There’s an Angklung in my backseat.
And it’s been back there for about a week. Yes, I put it there. But we’ll come back to that.
Cat’s Cradle. Early & late … all at the same time.
4/17/12. Mickey Hart at Cat’s Cradle was an all-encompassing visceral experience. There was so much “bottom” in that room that my bar stool was vibrating. Sexy as all hell and back. I was having lascivious thoughts about that stool, and I think my friend Liz was too. Permanent vibrations. To be sure, I’m not a Deadhead, but Mickey Hart’s Planet Drum is just one of my favorite percussion albums. So I was in it for the boom-boom pow. There were Deadheads out in force. Whirling dervishes in tie-dyed tees spinning out in worship … gigantic blow up “planets” swaying gently from the ceiling … and the punctuation mark … an old friend next to me who leans over to yell in my ear that he wishes he’d waited an hour to drop that blotter acid since the band didn’t start until nearly 9 instead of 8. It was that kind of night.
Listen to Not Fade Away (Mickey Hart & Band)
Come to think of it, I think the Angklung belongs with Mickey Hart.
4/19/12. Megafaun & Drive By Truckers. I’m a Megafaun fan from way back. Well, at least since 2009, about a year after they got together. Banjo and harmonies done thoughtfully and right. Wikipedia describes them as an American psyche-folk band from Durham, NC. Pssst … I liked them better than DBT, if truth be told, because the Truckers were so loud I had to go buy ear plugs. That’s something I never thought I’d see myself type.
4/23/12. William Elliott Whitmore & Trampled By Turtles. Trampled by Turtles, an indie-bluegrass-folk band, from Duluth blew in and took the Cradle with it all night long, including 2 salutes to Levon Helm with “The Night They Drove Old Dixie Down” and “The Weight.” What struck me was how many of the mostly-younger-than-me audience knew every lyric to those two classics. They are as tight a band as I’ve ever seen and I loved every note. Those boys can pick a tune every which-a-way and back. Don’t miss TBT tonight on David Letterman.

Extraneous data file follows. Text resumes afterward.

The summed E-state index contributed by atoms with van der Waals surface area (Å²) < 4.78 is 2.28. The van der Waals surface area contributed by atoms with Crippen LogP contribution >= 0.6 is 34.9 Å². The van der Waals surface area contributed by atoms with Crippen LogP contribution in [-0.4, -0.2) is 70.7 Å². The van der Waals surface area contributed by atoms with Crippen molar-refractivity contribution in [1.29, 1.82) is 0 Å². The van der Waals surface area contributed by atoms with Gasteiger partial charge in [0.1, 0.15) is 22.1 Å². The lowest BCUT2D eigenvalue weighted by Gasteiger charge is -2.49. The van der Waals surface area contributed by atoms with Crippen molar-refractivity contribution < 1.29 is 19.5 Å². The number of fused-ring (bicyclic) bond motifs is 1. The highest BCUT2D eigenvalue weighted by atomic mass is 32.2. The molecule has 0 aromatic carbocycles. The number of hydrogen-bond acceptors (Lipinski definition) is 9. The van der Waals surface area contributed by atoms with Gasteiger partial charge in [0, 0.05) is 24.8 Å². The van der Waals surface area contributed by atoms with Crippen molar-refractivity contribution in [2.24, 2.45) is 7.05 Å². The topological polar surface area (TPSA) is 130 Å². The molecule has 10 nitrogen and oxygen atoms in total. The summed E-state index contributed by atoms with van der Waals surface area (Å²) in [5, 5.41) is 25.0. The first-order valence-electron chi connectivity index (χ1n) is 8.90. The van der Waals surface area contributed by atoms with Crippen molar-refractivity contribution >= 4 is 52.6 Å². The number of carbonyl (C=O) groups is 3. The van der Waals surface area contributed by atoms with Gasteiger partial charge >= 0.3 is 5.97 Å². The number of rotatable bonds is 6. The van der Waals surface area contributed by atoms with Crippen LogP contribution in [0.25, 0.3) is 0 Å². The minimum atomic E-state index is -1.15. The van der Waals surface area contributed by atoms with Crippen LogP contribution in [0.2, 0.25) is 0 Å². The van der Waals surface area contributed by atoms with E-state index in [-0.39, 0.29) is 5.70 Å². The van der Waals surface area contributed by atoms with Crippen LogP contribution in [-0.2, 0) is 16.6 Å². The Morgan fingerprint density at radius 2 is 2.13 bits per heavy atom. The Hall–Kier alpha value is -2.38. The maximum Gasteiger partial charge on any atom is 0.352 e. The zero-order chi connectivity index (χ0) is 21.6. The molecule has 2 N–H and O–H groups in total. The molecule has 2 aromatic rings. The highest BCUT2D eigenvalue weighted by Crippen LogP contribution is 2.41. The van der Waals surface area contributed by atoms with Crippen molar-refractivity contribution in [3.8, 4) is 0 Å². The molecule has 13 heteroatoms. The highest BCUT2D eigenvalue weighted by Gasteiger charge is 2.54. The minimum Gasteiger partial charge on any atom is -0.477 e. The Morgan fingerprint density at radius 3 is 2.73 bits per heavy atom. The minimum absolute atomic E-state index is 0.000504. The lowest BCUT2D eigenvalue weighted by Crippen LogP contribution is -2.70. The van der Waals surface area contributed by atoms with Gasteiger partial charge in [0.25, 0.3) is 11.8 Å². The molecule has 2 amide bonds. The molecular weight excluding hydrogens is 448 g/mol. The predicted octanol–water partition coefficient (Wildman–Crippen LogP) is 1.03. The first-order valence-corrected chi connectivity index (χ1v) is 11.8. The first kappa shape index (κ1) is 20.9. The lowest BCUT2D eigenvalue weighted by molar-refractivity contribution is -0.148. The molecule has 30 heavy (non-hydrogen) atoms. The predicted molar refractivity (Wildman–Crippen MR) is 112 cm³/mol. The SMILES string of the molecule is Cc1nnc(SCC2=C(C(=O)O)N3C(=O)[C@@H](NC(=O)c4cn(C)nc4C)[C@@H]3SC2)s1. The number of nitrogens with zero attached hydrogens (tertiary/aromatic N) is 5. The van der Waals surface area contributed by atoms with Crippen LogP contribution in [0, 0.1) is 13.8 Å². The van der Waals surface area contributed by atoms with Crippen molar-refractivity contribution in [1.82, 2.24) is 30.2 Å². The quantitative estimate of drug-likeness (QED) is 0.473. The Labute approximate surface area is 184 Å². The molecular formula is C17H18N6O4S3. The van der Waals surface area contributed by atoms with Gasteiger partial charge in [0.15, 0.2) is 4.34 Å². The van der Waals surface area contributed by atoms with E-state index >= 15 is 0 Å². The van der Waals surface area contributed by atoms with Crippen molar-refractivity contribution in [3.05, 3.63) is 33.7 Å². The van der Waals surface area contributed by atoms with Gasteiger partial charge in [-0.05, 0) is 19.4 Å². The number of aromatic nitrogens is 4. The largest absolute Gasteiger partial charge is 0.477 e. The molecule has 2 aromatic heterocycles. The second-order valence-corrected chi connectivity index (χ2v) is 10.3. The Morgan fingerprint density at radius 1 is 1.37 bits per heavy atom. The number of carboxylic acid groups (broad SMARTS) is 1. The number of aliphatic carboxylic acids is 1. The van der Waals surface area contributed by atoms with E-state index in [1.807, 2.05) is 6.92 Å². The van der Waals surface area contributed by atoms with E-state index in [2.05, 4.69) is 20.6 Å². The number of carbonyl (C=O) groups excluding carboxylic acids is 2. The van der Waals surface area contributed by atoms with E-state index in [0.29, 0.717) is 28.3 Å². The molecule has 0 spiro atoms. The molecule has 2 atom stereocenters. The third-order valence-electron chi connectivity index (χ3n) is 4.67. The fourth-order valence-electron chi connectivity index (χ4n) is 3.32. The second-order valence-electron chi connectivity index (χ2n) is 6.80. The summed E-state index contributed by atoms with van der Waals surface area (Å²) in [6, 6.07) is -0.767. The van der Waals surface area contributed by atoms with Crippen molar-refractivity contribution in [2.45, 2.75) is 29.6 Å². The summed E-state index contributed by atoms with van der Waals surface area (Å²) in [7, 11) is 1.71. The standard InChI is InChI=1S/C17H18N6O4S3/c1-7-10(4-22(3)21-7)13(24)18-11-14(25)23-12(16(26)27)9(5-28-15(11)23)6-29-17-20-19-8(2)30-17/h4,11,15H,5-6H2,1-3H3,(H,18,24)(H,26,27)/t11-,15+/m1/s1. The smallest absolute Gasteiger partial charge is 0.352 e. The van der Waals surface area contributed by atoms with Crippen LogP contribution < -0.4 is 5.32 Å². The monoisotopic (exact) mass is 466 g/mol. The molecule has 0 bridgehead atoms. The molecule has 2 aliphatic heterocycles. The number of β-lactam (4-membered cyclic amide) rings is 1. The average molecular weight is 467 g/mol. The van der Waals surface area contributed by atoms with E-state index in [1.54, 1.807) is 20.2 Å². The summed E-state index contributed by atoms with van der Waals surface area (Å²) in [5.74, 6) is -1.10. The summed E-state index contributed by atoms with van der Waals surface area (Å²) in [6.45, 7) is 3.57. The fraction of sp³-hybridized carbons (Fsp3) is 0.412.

Listen to Alone (Trampled by Turtles). Get past that commercial. It’s worth every second.
The Angklung is at least behaving itself in the back seat. No clanging aloud.
Catch/Wilmington,NC Thursday, 4/5/12
Keith Rhodes was a cheftestant on the most recent Top Chef Texas series on Bravo. I followed and cheered him on proudly like the good Tar Heel I am. Gathering in Wrightsville Beach, NC for a family beach wedding, I jumped at the chance to visit Catch with my sisters and brother (and their families).
Wow, wow, wow. We’re a foodie family and we don’t impress all that easily. The menu is simple with fresh, local ingredients, when available. I started with a grilled asparagus salad followed by the Pan Roasted “Oriental, NC” Back Fin & Lump Crab Cakes with a White Truffle Mash + Mixed Farm Greens + Lobster Cognac Bisque. Lord, help me. It was eye-rolling. In fact, everyone at the table spent the first full minute in a stunned silence as they took bites of whatever they ordered. Well, maybe there were a couple of orgasmic groans that I’m forgetting to mention. Keith came by the table to meet and check on us. His beautiful wife, Angela, is the front-of-house magician to whatever he’s conjuring in the kitchen. From the minute you meet her you imagine that you’re suddenly best friends, sipping sweet tea on a porch rocker somewhere. She had to show me their hydroponic herb garden growing behind the bar, and pulled out a basil plant that had roots so long they just kept coming and coming. I’ll go back and you should too.
Ok, the Angklung. I was at the Chapel Hill Historical Society and someone said “I just wish someone would get that clangy thing out of the back.” Now, being a fan of clangy things, I said “I’ll probably be happy to take it.” So I did without even knowing what it was … though, from the look of it, it was definitely some kind of percussion instrument. Which I’m also a fan of. (Did I really just end that in a preposition? “Of which I am also a fan” just sounds so … so … like I was trying too hard. I’m allowed a little poetic license, right?)
I imagined it had Asian origins. And it does. Indonesian, to be exact, played throughout Southeast Asia, mostly in Sudan. Bamboo tubes, carved and tuned to octaves, attach to a bamboo frame. Hold the base of the frame in one hand while the other hand strikes the instrument. There are actually angkalung ensembles where each player strikes just one note or more, that when played altogether produces complete melodies.
I have no idea what I’m going to do with this clangy thing, but don’t hold your breath waiting for a personal performance.
If this doesn’t make you laugh out loud, then you ain’t right, I say … not right.